Adventures in the "Plain Air!" (part 1)What better topic for my first official BLOG post!
When I venture outside to paint (rather infrequently, unless it's my own backyard) people always come and say the usual things, like "is that there that whatchacallit - er...plain air painting?" or "I can't even draw a straight line!" or "it's beeeeoooootiful!" even if I have only slopped out a nondescript drippy wash or a couple of brush strokes.
Once a famous PBS television painter of Michigan lighthouses shared a secret with me for keeping pesky bystanders away...he grabbed his giant four inch wash brush and with large swinging motions of his arm, he sent big loops of colored water through the air for five feet around him. He said he does it to get the extra water out of his brush, but there are side benefits if you know what I mean! I only use this technique on scary looking dogs!
People always inquire if I paint "pleine air." This got me thinking, hmmmm, why don't I paint outside more often? Because I love painting in my studio, with oodles of north light, a cup of green tea, some medieval music, and the company of two funny black and white cats, Siui and Quinivere. When I contemplated this question I realized that every time I had taken easels, paints, paper, buckets, water, sunscreen, bug spray, etc. in hand and headed out into the northern Michigan landscape, it was an adventure or a memorable experience which sometimes meant more to me than the resulting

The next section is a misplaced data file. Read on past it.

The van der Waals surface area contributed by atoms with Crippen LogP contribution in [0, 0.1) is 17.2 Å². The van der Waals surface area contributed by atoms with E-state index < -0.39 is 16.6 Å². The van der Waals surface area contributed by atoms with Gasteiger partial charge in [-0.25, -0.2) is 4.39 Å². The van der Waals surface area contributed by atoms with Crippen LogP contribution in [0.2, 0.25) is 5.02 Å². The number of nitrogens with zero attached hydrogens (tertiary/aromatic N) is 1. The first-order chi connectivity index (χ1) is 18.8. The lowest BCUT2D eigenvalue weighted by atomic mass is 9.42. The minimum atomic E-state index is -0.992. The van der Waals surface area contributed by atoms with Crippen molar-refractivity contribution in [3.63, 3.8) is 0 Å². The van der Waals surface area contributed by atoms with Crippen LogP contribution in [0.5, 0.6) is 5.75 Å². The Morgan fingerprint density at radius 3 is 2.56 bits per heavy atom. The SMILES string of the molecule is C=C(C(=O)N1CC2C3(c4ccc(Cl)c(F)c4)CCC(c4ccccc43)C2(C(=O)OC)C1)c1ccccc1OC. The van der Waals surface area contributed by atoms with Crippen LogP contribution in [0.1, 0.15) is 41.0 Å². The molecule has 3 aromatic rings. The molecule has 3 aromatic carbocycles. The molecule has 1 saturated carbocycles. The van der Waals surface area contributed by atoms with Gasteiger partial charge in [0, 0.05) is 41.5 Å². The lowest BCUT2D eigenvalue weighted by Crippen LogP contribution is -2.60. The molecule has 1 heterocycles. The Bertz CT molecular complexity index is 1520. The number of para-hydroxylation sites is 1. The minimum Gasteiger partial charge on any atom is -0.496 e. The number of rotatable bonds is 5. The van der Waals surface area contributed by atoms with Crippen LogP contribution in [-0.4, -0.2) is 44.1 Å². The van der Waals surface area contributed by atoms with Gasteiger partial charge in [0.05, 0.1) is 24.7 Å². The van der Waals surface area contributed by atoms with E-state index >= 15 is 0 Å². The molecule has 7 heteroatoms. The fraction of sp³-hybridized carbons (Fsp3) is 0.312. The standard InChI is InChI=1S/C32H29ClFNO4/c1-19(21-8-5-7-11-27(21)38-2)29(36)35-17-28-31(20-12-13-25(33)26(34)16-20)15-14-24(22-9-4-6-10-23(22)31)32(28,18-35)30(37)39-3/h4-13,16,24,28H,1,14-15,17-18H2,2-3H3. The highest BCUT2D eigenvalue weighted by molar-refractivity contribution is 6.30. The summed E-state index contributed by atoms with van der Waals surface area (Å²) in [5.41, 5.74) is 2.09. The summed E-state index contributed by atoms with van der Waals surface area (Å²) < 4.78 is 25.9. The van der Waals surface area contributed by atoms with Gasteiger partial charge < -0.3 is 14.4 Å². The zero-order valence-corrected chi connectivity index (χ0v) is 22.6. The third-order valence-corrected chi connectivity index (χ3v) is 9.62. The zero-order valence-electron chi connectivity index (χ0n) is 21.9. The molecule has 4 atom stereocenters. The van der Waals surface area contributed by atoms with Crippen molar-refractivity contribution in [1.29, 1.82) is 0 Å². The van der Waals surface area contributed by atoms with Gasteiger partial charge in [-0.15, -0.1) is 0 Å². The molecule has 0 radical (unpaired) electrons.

piece of art.
I think a lot of painters take themselves pretty seriously about their "pleine airiness." It's a big and sometimes snooty thing with the local art scene around here in this touristy town! I was teasing a local painter who was remarking about how much trash and litter he sees on the highways and driveways and ditches he paints in. He exclaimed that he never throws away anything that isn't biodegradable or edible, like a banana peel or an orange rind. I acted shocked and told him he should never ever throw away a banana peel, as the white-tailed deer have been known to slip on them and break their legs. His jaw dropped. He actually thought I was being serious! Too many paint fumes, I guess.